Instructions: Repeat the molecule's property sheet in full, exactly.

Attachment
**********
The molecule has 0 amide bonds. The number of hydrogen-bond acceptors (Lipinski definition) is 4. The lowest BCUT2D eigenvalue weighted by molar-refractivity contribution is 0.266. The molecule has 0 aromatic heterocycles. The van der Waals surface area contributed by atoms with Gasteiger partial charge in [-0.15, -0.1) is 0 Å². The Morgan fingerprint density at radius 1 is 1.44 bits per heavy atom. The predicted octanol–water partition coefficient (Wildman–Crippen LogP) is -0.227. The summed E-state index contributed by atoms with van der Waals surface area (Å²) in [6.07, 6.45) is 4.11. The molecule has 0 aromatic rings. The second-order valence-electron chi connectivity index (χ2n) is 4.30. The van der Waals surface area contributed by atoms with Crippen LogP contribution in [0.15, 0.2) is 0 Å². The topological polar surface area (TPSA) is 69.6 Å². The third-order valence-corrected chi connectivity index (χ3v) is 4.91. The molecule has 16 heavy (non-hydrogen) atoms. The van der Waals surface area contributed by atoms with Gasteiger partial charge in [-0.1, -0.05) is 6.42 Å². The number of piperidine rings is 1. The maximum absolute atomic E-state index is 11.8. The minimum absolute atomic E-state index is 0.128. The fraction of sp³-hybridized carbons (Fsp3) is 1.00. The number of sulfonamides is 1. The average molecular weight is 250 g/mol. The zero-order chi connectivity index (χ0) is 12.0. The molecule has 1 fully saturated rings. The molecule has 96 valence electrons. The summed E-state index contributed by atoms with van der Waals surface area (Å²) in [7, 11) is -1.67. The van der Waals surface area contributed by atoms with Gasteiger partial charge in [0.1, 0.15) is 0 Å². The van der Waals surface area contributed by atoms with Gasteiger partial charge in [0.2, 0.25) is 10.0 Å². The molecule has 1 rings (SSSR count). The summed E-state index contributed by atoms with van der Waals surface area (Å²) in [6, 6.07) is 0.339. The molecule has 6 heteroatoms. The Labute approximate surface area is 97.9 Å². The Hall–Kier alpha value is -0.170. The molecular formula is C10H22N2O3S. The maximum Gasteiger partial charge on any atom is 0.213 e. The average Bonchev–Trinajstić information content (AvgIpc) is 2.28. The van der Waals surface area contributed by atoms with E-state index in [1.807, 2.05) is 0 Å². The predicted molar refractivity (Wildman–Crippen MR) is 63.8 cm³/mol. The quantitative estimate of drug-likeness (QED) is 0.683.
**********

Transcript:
The molecule has 0 amide bonds. The number of hydrogen-bond acceptors (Lipinski definition) is 4. The lowest BCUT2D eigenvalue weighted by molar-refractivity contribution is 0.266. The molecule has 0 aromatic heterocycles. The van der Waals surface area contributed by atoms with Gasteiger partial charge in [-0.15, -0.1) is 0 Å². The Morgan fingerprint density at radius 1 is 1.44 bits per heavy atom. The predicted octanol–water partition coefficient (Wildman–Crippen LogP) is -0.227. The summed E-state index contributed by atoms with van der Waals surface area (Å²) in [6.07, 6.45) is 4.11. The molecule has 0 aromatic rings. The second-order valence-electron chi connectivity index (χ2n) is 4.30. The van der Waals surface area contributed by atoms with Crippen LogP contribution in [0.15, 0.2) is 0 Å². The topological polar surface area (TPSA) is 69.6 Å². The third-order valence-corrected chi connectivity index (χ3v) is 4.91. The molecule has 16 heavy (non-hydrogen) atoms. The van der Waals surface area contributed by atoms with Gasteiger partial charge in [-0.1, -0.05) is 6.42 Å². The number of piperidine rings is 1. The maximum absolute atomic E-state index is 11.8. The minimum absolute atomic E-state index is 0.128. The fraction of sp³-hybridized carbons (Fsp3) is 1.00. The number of sulfonamides is 1. The average molecular weight is 250 g/mol. The zero-order chi connectivity index (χ0) is 12.0. The molecule has 1 fully saturated rings. The molecule has 96 valence electrons. The summed E-state index contributed by atoms with van der Waals surface area (Å²) in [7, 11) is -1.67. The van der Waals surface area contributed by atoms with Gasteiger partial charge in [0.1, 0.15) is 0 Å². The van der Waals surface area contributed by atoms with Gasteiger partial charge in [0.2, 0.25) is 10.0 Å². The molecule has 1 rings (SSSR count). The summed E-state index contributed by atoms with van der Waals surface area (Å²) in [6, 6.07) is 0.339. The molecule has 6 heteroatoms. The Labute approximate surface area is 97.9 Å². The Hall–Kier alpha value is -0.170. The molecular formula is C10H22N2O3S. The maximum Gasteiger partial charge on any atom is 0.213 e. The average Bonchev–Trinajstić information content (AvgIpc) is 2.28. The van der Waals surface area contributed by atoms with E-state index in [1.807, 2.05) is 0 Å². The predicted molar refractivity (Wildman–Crippen MR) is 63.8 cm³/mol. The quantitative estimate of drug-likeness (QED) is 0.683.